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The Layoff Survival Guide

 The Layoff Survival Guide

John Rossheim | Monster Senior Contributing Writer

Health Coverage

Don’t fool yourself: You risk disaster if you allow health insurance to lapse between jobs –– even if it’s only for a few weeks. The federal COBRA law, which gives you access to your ex-employer’s group insurance plan after you leave the company, may be the best insurance bridge. Alas, there are major catches. You must pay the premiums, and the insurance will evaporate if your ex-employer goes out of business or drops its group health coverage.

So you may be forced to buy private insurance, which could offer inferior coverage. When you receive an offer for your next job, “bargain with the new employer to start your insurance” and waive the standard waiting period, advises Meena Patel, former human resources director and associate general council for Inc. of Santa Monica, California; the company filed for Chapter 11 bankruptcy in late 2000.

Unemployment Benefits

As an employee, you’ve earned the benefit of having your employer pay unemployment insurance premiums. This is no time for misplaced pride: When you file for unemployment payments, you’re making an insurance claim, not asking for a handout.

“People should apply quickly,” says Gregory. There may or may not be a waiting period in your state; call the unemployment office immediately to find out how and when to file a claim in your state. Also find out whether any severance payment you receive will disqualify you from collecting unemployment. If you do collect, the payments may only replace a small portion of your salary, but they’re still worth the trouble of the paperwork.

Stock Options

If you’re leaving a business that’s in trouble, chances are your company stock and options aren’t worth nearly what they were six months or a year ago. But that’s no excuse for avoiding the task of managing of these complex financial instruments; there’s just too much money at stake.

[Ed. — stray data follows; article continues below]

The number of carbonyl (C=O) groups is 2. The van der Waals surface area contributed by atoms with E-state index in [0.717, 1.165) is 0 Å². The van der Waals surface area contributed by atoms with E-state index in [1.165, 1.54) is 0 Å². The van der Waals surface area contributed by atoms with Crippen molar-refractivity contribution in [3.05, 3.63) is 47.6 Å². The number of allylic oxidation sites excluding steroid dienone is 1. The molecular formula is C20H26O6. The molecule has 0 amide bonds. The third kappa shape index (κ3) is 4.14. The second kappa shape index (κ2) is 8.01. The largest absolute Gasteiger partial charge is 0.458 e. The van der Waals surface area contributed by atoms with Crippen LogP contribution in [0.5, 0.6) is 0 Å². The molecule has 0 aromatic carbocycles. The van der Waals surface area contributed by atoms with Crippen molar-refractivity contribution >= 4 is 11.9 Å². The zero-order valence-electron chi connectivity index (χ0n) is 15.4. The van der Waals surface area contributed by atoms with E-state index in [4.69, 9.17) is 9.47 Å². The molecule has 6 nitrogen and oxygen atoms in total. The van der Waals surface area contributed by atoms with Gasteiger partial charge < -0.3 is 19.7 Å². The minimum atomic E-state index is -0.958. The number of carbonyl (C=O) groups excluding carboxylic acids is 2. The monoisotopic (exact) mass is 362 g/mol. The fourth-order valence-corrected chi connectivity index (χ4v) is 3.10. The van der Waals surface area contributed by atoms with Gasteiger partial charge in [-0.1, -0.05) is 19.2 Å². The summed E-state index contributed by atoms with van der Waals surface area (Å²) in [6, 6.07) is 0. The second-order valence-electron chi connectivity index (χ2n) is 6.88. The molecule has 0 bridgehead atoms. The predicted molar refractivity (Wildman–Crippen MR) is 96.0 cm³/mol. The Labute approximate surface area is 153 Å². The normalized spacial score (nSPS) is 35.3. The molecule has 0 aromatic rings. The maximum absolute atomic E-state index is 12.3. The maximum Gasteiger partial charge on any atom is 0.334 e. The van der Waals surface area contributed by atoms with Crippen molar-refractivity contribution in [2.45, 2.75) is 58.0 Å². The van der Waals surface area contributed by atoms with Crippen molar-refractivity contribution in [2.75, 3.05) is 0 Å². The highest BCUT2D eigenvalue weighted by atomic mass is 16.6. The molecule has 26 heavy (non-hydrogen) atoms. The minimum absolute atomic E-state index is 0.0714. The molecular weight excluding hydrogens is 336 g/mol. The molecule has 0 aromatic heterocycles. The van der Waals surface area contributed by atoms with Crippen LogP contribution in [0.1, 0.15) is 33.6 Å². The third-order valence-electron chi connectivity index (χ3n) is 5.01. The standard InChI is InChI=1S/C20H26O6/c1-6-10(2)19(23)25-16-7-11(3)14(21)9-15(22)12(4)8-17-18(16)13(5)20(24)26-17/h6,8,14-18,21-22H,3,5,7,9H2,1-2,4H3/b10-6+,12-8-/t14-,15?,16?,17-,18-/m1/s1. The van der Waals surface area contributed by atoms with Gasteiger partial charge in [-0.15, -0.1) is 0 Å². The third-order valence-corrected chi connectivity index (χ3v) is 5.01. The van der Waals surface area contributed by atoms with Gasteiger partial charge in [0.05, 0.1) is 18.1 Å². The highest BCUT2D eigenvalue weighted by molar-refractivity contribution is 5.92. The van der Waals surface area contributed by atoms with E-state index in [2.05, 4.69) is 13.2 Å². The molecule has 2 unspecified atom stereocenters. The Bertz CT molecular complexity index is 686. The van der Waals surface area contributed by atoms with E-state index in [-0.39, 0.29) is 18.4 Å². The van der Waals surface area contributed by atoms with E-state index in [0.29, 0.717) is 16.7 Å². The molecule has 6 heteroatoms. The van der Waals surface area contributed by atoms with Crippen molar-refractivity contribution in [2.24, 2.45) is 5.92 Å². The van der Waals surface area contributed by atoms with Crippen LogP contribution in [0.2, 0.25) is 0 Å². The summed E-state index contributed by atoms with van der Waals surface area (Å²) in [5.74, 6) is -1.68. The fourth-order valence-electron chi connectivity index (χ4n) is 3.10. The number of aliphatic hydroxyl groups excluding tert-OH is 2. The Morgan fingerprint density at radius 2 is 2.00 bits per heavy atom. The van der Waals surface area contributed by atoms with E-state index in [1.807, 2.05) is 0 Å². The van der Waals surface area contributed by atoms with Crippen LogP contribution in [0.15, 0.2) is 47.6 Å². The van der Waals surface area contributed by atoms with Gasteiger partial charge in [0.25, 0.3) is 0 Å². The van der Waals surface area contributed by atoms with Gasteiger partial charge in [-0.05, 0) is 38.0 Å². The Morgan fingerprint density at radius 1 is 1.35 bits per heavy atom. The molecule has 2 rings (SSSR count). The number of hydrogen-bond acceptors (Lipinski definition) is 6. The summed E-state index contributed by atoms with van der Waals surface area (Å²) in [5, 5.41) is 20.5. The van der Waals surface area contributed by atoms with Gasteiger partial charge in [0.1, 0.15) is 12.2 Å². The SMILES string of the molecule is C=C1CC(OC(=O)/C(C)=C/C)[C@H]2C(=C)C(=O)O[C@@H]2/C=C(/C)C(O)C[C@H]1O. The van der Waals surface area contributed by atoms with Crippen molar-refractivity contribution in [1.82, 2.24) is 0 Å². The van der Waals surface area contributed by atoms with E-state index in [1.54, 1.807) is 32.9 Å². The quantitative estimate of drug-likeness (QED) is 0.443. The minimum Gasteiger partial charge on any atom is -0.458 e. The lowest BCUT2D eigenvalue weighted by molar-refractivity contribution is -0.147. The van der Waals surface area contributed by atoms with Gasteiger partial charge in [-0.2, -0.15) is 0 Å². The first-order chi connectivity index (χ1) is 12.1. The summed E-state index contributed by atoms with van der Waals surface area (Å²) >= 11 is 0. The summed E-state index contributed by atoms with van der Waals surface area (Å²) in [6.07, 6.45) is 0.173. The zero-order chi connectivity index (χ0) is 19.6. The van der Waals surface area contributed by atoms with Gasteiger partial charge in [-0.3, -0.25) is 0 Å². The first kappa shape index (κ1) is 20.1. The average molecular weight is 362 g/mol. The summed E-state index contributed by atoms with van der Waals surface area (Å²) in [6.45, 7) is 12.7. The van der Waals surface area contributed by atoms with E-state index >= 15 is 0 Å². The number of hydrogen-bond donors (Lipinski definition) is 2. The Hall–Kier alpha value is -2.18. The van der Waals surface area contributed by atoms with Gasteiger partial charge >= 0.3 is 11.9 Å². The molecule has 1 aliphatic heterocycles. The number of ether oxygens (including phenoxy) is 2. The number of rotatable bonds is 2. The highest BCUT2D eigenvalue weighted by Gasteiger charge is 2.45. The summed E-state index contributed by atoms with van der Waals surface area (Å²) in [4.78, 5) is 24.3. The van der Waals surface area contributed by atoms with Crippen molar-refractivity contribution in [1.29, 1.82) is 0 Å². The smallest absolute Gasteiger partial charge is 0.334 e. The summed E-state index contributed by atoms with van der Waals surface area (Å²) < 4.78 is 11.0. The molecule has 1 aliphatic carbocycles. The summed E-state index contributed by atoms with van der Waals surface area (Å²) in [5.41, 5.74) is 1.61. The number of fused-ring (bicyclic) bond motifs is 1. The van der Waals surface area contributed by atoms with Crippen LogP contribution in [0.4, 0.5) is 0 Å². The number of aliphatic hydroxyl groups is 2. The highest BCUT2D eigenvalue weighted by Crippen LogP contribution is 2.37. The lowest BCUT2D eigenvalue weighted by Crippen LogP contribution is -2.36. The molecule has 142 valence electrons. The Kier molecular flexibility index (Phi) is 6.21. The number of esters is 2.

“Speaking to colleagues isn’t always the best source of information,” says Scott Price, principal of Scott B. Price & Co. of San Francisco, a tax advisor. For one thing, different people in the organization may find themselves in different situations with respect to option strike prices, tax liabilities and so on. Also, after you’ve left the company, additional rules come into play. For example, in most cases, former employees have just 90 days from their termination day to exercise their options, according to Price.

Although many people who have accumulated options at dotcoms “have the opportunity to make a lot of money,” they can stumble, Price says. Take our advice and spend a few bucks on a financial advisor well-versed in the intricacies of employee stock options. Options may not make you worth your weight in gold, but they could turn out to be the silver lining in the cloud that’s hanging over your career.

If your concerns haven’t been addressed here, perusing the Web is a great resource.

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